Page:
Donald Trump announced his intent to nominate his campaign's finance chairman, Steven Mnuchin, as Treasury secretary, and billionaire investor Wilbur Ross as commerce secretary on Wednesday. He also named Todd Ricketts, the billionaire owner of the Chicago Cubs, as Deputy Secretary of Commerce.
Before heading Trump's fundraising operation, Mnuchin was best known for his role in buying up the assets of IndyMac, a failed California mortgage lender, and turning it into OneWest in 2008. Along with investment partners including Trump-supporting hedge fund billionaire John Paulson and liberal billionaire George Soros, he made huge profits when OneWest was sold to CIT Group in 2015. Mnuchin is now on the board of CIT and has served as chairman of OneWest.
"Steve Mnuchin is a world-class financier, banker and businessman, and has played a key role in developing our plan to build a dynamic, booming economy that will create millions of jobs,” Trump said in a statement. “His expertise and pro-growth ideas make him the ideal candidate to serve as Secretary of the Treasury."
Mnuchin is a Goldman Sachs veteran, working for the investment bank from the mid-1980s through 2002. He founded his own firm, Dune Capital Management, in 2004; Bloomberg reported it was named after "a spot near his house in the Hamptons." He has also had a successful stint in Hollywood, producing movies including Suicide Squad, Entourage, and Mad Max: Fury Road.
Like other Wall Street figures who supported Trump, Mnuchin is hardly a lifelong Republican or hardline conservative activist. Prior to this election cycle, his political giving was split between Democrats and Republicans, with donations to Hillary Clinton, Barack Obama, Mitt Romney, John Edwards, John Kerry, Rudy Giuliani, and other lawmakers from both parties.
"I look forward to helping President-elect Trump implement a bold economic agenda that creates good-paying jobs and defends the American worker,” Mnuchin said in a statement.
Trump has promised to overhaul financial regulations that he says are making it harder for banks and other companies to lend. As treasury secretary, Mnuchin would have little direct involvement in drawing up or enforcing rules — which are instead mostly done by agencies run by bipartisan commissions or single presidential appointees.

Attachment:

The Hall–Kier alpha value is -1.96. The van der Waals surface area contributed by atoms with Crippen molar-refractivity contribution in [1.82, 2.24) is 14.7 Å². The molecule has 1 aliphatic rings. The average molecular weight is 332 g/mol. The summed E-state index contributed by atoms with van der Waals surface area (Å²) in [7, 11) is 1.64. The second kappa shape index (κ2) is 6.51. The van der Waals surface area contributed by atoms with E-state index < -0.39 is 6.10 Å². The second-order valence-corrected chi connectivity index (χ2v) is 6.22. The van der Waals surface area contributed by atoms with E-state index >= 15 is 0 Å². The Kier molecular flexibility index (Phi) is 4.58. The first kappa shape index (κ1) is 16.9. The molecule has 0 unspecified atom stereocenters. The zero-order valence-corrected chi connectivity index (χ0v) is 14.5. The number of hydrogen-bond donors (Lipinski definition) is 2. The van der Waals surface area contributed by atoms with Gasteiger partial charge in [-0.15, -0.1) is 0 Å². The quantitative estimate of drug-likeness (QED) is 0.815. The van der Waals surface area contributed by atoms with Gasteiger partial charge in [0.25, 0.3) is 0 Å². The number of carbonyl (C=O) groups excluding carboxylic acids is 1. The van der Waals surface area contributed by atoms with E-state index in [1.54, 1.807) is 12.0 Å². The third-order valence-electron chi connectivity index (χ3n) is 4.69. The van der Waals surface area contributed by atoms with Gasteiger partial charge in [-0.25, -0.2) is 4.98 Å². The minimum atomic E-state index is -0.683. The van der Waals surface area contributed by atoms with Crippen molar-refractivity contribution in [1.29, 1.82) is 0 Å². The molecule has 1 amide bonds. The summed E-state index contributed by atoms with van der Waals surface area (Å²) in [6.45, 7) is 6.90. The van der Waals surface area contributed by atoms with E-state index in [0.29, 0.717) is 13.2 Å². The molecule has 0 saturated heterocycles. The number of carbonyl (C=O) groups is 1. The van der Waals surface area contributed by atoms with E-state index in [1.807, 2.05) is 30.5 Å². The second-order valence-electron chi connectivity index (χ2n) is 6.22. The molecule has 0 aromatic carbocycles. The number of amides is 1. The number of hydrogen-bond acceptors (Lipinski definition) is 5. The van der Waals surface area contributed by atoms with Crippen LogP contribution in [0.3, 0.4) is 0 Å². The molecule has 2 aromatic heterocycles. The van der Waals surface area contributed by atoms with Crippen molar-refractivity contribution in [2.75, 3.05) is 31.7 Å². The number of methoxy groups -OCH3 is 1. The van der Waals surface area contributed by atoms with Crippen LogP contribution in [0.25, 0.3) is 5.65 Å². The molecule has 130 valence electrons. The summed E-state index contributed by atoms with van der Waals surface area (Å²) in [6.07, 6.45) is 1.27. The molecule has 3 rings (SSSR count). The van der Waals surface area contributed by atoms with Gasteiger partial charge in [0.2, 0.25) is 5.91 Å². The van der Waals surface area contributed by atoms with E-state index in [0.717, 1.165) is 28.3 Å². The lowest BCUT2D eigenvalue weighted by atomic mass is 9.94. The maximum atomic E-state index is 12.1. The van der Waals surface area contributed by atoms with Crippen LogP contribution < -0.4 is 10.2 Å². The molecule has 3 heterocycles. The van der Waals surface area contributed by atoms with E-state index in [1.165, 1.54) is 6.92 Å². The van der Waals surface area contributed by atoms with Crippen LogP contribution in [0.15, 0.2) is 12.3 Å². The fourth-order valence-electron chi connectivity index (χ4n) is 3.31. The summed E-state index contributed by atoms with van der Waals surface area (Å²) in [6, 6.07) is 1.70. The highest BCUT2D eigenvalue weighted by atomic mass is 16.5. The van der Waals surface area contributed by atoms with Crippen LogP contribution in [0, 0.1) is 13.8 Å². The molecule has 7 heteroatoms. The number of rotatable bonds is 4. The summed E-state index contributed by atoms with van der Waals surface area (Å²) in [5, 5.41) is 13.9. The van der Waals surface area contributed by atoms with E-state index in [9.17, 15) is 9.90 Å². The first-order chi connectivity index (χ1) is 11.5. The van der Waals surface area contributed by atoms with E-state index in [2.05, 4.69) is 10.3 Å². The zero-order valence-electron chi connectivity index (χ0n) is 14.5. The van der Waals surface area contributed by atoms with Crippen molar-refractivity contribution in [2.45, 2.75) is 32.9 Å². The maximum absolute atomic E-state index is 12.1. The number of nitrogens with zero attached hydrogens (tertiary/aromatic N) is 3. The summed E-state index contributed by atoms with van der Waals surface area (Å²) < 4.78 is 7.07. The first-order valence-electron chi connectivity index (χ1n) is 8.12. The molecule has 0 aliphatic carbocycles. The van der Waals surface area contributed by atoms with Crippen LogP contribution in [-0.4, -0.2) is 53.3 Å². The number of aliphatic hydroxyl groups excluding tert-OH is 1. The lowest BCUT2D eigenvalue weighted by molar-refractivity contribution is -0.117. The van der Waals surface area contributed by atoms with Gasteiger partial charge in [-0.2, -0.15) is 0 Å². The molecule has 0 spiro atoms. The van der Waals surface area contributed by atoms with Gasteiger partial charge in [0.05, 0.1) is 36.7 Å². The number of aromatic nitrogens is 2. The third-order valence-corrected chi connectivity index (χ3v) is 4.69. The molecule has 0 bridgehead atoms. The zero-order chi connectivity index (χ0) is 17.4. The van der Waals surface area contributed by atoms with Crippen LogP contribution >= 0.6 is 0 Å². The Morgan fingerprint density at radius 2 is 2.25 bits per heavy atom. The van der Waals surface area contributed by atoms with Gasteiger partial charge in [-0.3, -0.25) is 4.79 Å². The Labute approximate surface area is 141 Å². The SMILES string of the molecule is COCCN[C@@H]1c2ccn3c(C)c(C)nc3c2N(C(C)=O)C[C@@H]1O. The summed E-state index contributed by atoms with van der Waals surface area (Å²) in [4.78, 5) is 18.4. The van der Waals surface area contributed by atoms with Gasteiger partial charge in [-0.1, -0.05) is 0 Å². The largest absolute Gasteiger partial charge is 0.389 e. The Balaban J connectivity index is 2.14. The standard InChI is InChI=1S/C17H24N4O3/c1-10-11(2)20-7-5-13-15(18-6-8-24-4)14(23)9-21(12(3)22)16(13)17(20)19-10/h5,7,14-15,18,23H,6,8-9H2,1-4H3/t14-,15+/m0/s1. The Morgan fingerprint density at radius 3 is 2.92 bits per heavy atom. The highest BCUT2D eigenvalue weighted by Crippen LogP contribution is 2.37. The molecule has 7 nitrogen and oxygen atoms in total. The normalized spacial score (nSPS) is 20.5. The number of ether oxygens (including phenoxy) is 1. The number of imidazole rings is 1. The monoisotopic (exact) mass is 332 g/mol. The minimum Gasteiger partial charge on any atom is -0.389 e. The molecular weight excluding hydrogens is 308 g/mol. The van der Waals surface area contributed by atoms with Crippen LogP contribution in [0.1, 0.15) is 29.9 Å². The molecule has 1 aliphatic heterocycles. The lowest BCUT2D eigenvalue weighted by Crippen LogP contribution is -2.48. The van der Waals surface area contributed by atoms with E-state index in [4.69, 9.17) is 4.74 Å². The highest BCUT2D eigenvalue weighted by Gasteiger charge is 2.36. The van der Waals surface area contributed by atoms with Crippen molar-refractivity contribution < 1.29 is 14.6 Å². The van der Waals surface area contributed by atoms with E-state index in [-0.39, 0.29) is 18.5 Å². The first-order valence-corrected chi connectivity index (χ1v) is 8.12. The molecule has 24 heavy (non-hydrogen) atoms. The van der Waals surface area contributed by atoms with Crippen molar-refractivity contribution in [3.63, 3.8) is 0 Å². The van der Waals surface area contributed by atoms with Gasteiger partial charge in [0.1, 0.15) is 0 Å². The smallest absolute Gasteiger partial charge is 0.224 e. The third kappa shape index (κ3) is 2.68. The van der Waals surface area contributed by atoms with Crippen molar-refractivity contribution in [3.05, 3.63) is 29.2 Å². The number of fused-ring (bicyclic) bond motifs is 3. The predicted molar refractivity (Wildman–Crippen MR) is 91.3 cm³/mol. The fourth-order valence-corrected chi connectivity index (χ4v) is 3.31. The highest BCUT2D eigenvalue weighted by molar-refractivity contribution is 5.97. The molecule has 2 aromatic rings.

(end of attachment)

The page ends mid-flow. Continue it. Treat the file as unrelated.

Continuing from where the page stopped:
But treasury secretaries are, however, key administration figures on a wide range of economic and financial issues, and chair the Financial Stability Oversight Committee, a group of regulators that's charged with identifying threats to the financial system. The committee has the power to designate companies as potential threats to overall financial stability, putting them under stricter government oversight.
A Trump FSOC, said Peter Wallison, a conservative expert on financial regulation, would likely be relatively inactive. "It is highly unlikely that his appointees will be interested in exercising the extensive powers that Dodd-Frank gives to the FSOC," he wrote. So far, the officials overseeing the transition for regulatory agencies and commissions support a lighter regulatory touch for banks and other financial companies.
Mnuchin has had a relatively low public profile — another Trump adviser and fundraiser, the fund manager Anthony Scaramucci, has been more visible discussing economy policy with the media. Mnuchin says he supports "low taxes, fewer regulations, and trade deals that are fair to the US," Bloomberg reported, and insists his previous donations to Democrats were "mostly favors for friends who were fundraisers."
One area where any Trump treasury secretary is likely to spend a lot of time is China. Trump repeatedly accused China of currency manipulation during the campaign, and said he would officially designate the country as such when elected president — a process overseen by the Treasury Department.
Mnuchin will also operate as the president's top financial and economic diplomat. The Treasury Department takes part in the US–China Strategic and Economic Dialogue, an annual set of talks between senior officials from both countries.
Ross is a former Democrat but a donor and longtime associate of Trump. Like Trump, Ross is a vocal critic of free trade agreements. For 25 years, he headed Rothschild Inc. where he bought struggling companies in the steel and coal industries and restructured them. He started his investment firm WL Ross & Co. in 2000 and served as Trump's top economic adviser on trade policy.
“Wilbur Ross is a champion of American manufacturing and knows how to help companies succeed," Trump said in a statement. "Most importantly, he is one of the greatest negotiators I have ever met, and that comes from me, the author of The Art of the Deal. Together, we will take on the special interests and stand up for American jobs."
Ross said he was "delighted" to join Trump's cabinet and looked forward to working closely with Mnuchin to implement Trump's economic programs.
Todd Ricketts, Trump's pick as Deputy Secretary of Commerce, is a member of the billionaire Ricketts family. His father Joe Ricketts founded the stock brokerage TD Ameritrade, and the family owns the Chicago Cubs, with Todd serving as one of the co-owners and his brother Tom as chairman.
The Ricketts family are formidable political donors — they were major contributors to a Super PAC supporting Wisconsin governor Scott Walker's presidential bid, while Todd Ricketts headed up the Walker campaign’s finance operation. They then donated to an anti-Trump PAC, before eventually deciding to support Trump’s campaign.
In February, Trump tweeted “I hear the Rickets [sic] family, who own the Chicago Cubs, are secretly spending $’s against me. They better be careful, they have a lot to hide!"